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Super easy: chop the veggies in large chunks, skewer the onions so they don’t get all wiley on you and fall through the grill grates, olive oil, s+p, and lemon zest.  While the veggies are grilling, cook up the polenta, and then serve family style.

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My husband doesn’t mind sharing a plate with me…and I love eating family style mainly because it means less dishes.  Doing dishes is not so dreamy.

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summer grilled vegetables and creamy polenta


SUMMER GRILLED VEGETABLES WITH CREAMY POLENTA

  • Servings: 2-4
  • Difficulty: easy
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INGREDIENTS

  • 1 cup polenta
  • 2-3 medium zucchini, cut into thirds
  • 1 large yellow or sweet onion, cut into large chunks
  • 8-10 mini sweet peppers
  • zest and juice of 1 lemon
  • fresh chopped basil for garnish

DIRECTIONS

  1. Make the polenta according to package directions.  The key to creamy polenta is to really follow the directions and let it cook for a full 30 minutes while stirring!
  2. Prep your grill and allow appropriate time to get sizzling hot.
  3. Prep the veggies:  Place in a large bowl and drizzle with olive oil, s+p, and lemon zest.
  4. Grill the veggies, turning occasionally, until yummily charred and cooked.
  5. To serve, divide the polenta evenly among plates, top with an assortment of grilled veggies, sprinkle with fresh lemon juice and basil.  Alternately, serve family style, piling the polenta and grilled veggies on one large plate.

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Chickpea Zucchini Burgers and Sriracha “Just Mayo”

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Three common concerns I hear about eating a meatless meal is first, it takes too long to prepare, second, eating so much produce is too expensive, and third, that it doesn’t taste as good as a meal with meat as the main star.  This meal will not just change your mind, but it will blow your mind {and not your bank account}.  Big Time.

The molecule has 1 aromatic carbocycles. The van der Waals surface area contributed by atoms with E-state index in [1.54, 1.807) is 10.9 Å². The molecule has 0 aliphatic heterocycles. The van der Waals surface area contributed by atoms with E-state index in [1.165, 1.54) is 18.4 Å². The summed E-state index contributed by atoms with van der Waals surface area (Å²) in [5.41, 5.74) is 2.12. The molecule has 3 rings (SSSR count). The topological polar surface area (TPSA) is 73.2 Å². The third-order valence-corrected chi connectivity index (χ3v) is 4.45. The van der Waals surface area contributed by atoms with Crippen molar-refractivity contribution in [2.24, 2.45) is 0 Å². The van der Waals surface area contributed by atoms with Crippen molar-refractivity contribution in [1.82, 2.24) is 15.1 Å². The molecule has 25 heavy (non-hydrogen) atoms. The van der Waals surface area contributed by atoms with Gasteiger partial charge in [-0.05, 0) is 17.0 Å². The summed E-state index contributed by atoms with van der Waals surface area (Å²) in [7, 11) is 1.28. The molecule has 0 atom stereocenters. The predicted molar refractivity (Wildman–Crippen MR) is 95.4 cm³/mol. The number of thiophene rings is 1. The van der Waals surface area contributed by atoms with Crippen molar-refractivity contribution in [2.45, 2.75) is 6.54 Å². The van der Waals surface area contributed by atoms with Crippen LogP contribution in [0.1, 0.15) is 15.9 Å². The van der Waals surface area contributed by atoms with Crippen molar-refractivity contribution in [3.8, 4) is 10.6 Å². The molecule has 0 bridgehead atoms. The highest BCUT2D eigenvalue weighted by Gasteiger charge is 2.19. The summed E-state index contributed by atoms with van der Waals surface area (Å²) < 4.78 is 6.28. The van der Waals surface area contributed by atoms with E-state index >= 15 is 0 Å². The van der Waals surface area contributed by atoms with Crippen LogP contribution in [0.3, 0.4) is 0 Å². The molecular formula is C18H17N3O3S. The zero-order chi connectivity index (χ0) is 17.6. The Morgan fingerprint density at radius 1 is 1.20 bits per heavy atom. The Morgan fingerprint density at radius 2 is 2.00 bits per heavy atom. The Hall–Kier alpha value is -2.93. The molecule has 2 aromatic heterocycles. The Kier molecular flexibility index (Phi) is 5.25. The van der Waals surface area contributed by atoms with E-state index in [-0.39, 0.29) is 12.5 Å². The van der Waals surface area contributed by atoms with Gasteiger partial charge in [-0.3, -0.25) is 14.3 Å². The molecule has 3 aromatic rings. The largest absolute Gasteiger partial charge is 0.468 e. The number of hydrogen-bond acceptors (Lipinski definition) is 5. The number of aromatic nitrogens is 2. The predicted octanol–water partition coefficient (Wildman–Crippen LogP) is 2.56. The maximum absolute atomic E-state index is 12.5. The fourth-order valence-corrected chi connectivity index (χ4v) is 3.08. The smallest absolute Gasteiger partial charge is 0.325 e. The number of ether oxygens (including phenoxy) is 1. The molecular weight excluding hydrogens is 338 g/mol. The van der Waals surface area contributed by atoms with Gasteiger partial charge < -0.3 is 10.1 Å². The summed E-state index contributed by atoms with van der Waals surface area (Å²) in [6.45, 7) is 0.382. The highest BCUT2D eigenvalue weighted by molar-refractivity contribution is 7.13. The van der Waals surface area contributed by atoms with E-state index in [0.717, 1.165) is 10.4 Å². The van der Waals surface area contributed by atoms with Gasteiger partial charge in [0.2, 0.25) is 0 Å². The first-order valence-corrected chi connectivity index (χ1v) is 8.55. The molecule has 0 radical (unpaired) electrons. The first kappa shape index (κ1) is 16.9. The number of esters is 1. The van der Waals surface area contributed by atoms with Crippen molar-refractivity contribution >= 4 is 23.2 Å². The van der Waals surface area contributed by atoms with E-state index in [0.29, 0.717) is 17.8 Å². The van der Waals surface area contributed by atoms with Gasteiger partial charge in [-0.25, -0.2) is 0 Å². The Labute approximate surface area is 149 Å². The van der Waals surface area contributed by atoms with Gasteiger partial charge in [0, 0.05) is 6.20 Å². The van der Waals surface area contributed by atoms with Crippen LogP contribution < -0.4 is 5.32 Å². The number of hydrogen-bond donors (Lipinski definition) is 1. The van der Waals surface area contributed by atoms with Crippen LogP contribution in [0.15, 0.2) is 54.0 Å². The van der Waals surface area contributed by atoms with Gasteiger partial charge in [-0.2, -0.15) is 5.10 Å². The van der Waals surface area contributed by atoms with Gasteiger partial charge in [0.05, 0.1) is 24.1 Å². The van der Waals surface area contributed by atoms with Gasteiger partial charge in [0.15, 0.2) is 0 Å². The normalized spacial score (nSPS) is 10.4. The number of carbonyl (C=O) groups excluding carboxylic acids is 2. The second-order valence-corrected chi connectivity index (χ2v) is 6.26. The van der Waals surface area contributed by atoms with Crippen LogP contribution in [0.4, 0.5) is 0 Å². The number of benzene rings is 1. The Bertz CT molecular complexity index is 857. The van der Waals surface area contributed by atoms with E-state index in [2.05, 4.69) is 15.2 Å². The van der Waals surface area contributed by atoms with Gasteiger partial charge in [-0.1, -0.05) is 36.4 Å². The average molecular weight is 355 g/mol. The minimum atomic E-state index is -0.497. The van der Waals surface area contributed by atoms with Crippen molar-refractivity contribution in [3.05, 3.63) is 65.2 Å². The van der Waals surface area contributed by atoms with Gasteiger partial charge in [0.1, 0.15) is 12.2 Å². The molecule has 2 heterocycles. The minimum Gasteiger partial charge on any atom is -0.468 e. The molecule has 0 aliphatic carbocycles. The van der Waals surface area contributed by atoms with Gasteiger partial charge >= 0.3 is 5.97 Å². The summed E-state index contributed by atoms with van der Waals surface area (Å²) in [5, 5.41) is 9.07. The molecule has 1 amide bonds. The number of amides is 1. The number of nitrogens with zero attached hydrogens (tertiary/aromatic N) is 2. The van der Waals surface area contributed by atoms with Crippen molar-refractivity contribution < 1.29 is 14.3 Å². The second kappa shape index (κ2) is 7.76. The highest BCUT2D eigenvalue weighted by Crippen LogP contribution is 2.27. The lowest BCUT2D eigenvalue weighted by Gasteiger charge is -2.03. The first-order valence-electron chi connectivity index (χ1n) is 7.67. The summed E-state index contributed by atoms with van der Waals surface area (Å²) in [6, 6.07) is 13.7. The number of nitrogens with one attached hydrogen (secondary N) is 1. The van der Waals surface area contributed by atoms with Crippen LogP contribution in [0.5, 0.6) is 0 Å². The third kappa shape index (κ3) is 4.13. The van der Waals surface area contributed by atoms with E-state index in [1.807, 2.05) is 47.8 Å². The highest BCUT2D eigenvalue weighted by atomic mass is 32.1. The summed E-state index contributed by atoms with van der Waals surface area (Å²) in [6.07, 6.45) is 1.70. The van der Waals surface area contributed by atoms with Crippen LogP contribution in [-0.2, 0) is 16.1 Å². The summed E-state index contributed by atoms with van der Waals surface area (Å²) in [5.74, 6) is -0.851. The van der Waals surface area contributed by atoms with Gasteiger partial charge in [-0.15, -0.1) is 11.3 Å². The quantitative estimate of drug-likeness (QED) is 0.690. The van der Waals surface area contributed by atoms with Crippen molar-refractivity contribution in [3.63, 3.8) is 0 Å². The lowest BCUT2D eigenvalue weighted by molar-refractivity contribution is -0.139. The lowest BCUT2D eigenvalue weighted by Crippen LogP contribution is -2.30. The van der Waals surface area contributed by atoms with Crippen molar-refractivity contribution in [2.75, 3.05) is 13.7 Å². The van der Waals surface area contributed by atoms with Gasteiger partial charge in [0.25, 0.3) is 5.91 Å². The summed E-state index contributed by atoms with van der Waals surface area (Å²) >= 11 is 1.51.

If you have time to pat together ground meat for burgers, you have time to make these chickpea zucchini burgers–and you’ll be impressed at how filling and delicious and not greasy these burgers are.  I ate these patties with a salad, and my husband dressed them up as a full-fledged burger, but we both had baked sweet potatoes on the side, and we both topped them with Hampton Creek’s Sriracha Just Mayo.

{In case you haven’t tried Just Mayo yet, here’s the big plug:  Hampton Creek is bringing down the house with their eggless, plant-based products!  This “vegan spread has rattled the egg industry“, it will rattle your world, and it will rattle your ham chickpea burger!  The Sriracha Mayo has just enough zing to add enough flavor without too much heat–so it makes your meal taste better instead of totally overpowering your tastebuds.  It’s The Best.}


CHICKPEA ZUCCHINI BURGERS

  • Servings: makes 6 patties
  • Difficulty: easy
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Adapted from Martha Stewart’s Meatless

INGREDIENTS

  • 1 medium zucchini
  • 1 can chickpeas, drained and rinsed
  • 1 cup Panko breadcrumbs
  • zest and juice of 1/2 of a lemon
  • 1/4 cup fresh parsley, chopped
  • 2 scallions, finely chopped
  • 3 tablespoons flour
  • 1 egg, lightly whisked (vegan option: substitute with 1 tablespoon ground flax seed, 3 tablespoons water mixed together)
  • salt and pepper to taste

DIRECTIONS

  1. Grate the zucchini and let drain in a colander to remove extra liquid.